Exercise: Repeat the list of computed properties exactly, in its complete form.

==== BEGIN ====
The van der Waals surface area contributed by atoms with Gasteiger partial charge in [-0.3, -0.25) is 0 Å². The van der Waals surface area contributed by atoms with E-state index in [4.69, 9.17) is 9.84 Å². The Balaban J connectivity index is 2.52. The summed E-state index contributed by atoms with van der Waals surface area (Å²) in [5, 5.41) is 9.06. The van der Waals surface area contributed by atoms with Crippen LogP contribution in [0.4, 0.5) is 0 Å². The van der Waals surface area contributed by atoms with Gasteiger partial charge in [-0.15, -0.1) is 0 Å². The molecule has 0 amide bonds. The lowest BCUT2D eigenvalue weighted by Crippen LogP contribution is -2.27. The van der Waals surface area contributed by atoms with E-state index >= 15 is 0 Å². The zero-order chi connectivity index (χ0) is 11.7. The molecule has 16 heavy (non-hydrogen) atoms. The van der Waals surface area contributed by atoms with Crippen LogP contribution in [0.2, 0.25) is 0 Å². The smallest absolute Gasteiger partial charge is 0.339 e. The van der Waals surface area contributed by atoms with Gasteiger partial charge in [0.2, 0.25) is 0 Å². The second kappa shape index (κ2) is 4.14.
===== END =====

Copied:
The van der Waals surface area contributed by atoms with Gasteiger partial charge in [-0.3, -0.25) is 0 Å². The van der Waals surface area contributed by atoms with E-state index in [4.69, 9.17) is 9.84 Å². The Balaban J connectivity index is 2.52. The summed E-state index contributed by atoms with van der Waals surface area (Å²) in [5, 5.41) is 9.06. The van der Waals surface area contributed by atoms with Crippen LogP contribution in [0.4, 0.5) is 0 Å². The van der Waals surface area contributed by atoms with Gasteiger partial charge in [-0.15, -0.1) is 0 Å². The molecule has 0 amide bonds. The lowest BCUT2D eigenvalue weighted by Crippen LogP contribution is -2.27. The van der Waals surface area contributed by atoms with E-state index >= 15 is 0 Å². The zero-order chi connectivity index (χ0) is 11.7. The molecule has 16 heavy (non-hydrogen) atoms. The van der Waals surface area contributed by atoms with Crippen LogP contribution in [0.2, 0.25) is 0 Å². The smallest absolute Gasteiger partial charge is 0.339 e. The van der Waals surface area contributed by atoms with Gasteiger partial charge in [0.2, 0.25) is 0 Å². The second kappa shape index (κ2) is 4.14.